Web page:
Clay Collard will face Anthony Pettis this Friday for the 2021 PFL kick-off tournament, but this isn’t the first time he’s been in the same room as the former UFC lightweight champion.
UFC 181, Dec 6, 2014, will be remembered for a number of reasons. Robbie Lawler won a split decision over Johnny Hendrix for the ultimate welterweight title, Pettis authored what turned out to be the only defense of his lightweight title when he introduced Gilbert Melendez, and for Collard it was the night he received your title. the first (and so far the only) victory in the UFC.
At the time, Collard and Pettis couldn’t be further apart in terms of prestige. Pettis was positioned as the next great 155lb champion, receiving a massive publicity boost from the UFC that saw him become the first MMA fighter ever to appear on the front of a Whitis box.
Collard, who was only 21 at the time, was the first fight in the early preliminary competition.
He recalls crossing paths with Pettis a couple of days before the night of the fight. And he didn’t like the vibe he got from the champion.
“I remember all of us sitting on the bench, chatting the night before the weigh-in, chatting with our teams, and he stood in the corner with his arms folded like he was a superstar,” Collard told MMA Fighting.
It was a fleeting meeting, hardly a blood feud, but would Collard go so far as to say that there is genuine animosity?
“I didn’t like it,” Collard continued. “I’m from a small town, I’m that guy from a small town who … He just seemed so outstanding to me, and that’s just not my attitude.
“I feel that you can afford [the fame] get to you and allow yourself to explode, or you can remain the same grounded person, and that’s exactly what I see. I’ll try to stay this down to earth person, this small town guy. “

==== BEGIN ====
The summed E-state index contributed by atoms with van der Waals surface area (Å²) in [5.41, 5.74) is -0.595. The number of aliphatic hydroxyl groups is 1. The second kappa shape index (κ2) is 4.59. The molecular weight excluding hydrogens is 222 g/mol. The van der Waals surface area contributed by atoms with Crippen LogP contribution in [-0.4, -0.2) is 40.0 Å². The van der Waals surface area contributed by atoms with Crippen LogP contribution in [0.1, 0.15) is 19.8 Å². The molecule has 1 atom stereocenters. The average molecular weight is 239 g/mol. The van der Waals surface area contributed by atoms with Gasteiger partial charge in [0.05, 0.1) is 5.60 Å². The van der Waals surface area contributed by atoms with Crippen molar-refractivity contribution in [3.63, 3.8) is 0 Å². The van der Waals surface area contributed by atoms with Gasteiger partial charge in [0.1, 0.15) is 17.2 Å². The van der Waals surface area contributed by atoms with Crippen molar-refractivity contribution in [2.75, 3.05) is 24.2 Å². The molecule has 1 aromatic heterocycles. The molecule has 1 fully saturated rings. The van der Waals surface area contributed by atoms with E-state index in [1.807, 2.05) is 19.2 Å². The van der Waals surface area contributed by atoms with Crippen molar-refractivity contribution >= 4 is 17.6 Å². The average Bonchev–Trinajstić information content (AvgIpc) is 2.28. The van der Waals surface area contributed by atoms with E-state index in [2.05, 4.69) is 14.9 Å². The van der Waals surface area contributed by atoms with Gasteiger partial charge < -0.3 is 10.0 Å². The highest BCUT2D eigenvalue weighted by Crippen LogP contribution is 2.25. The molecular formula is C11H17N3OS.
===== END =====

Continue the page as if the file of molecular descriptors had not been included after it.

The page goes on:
Friday marks Collard’s return to MMA bouting after a two-year hiatus, but don’t assume he was unoccupied. Meanwhile, Collard plunged into the world of professional boxing, where he won amusing victories over promising Raymond Guajardo and his MMA teammate Loraunt-T Nelson. The 28-year-old has focused on boxing primarily for financial reasons, and it worked as big promotions like Top Rank signed him up to compete on their cards.
Although he took a hiatus from mixed martial arts competition due to a winning streak of two fights, most fans will probably still recognize him from his 1-3 performance in the UFC, including soon. debut against future featherweight champion Max Holloway (Holloway defeated. Collard by TKO in the third round).
Pettis has fought numerous high-profile fights even after his reign as lightweight ended, so there is a reputation gap that needs to be closed ahead of Friday’s fight. Not that Collard cared.
“100 percent,” Collard said when asked if he could ignore the expectations of his match with Pettis. “I will lose every time because I like to prove that people are wrong. Do I feel like a failure? No, absolutely not. It would be great to derail the champion, derail the great superstar Anthony Pettis right away. ”
“Maybe we’ll meet twice, who knows,” added Collard, considering knocking Pettis out of the PFL playoffs.
It’s been a long time since he last donned four ounce gloves, but Collard is keen to return to cage fighting. As a lifelong boxer and wrestler, Collard never stopped mixing techniques and supporting versatile training, even when he wasn’t competing in MMA.
If anything has changed, it is his mentality. He was 21 when he made his UFC debut and 26 when he last fought in MMA. When he meets Pettis on Friday, he expects to show a different person from the kid who touched Showtime years ago.
“It’s day and night,” Collard said. “My maturity is probably the most important thing. Now I am a grown man. It will be day and night, I’m not even close to the same fighter, to the same person that I was even a year or two years ago, so I’m just ready to do it. “
What if he plays at the table and gets a $ 1 million PFL prize?
“I’m finally getting the backyard my dog deserves,” Collard said. “He’s tired of living in my little apartment, buddy.”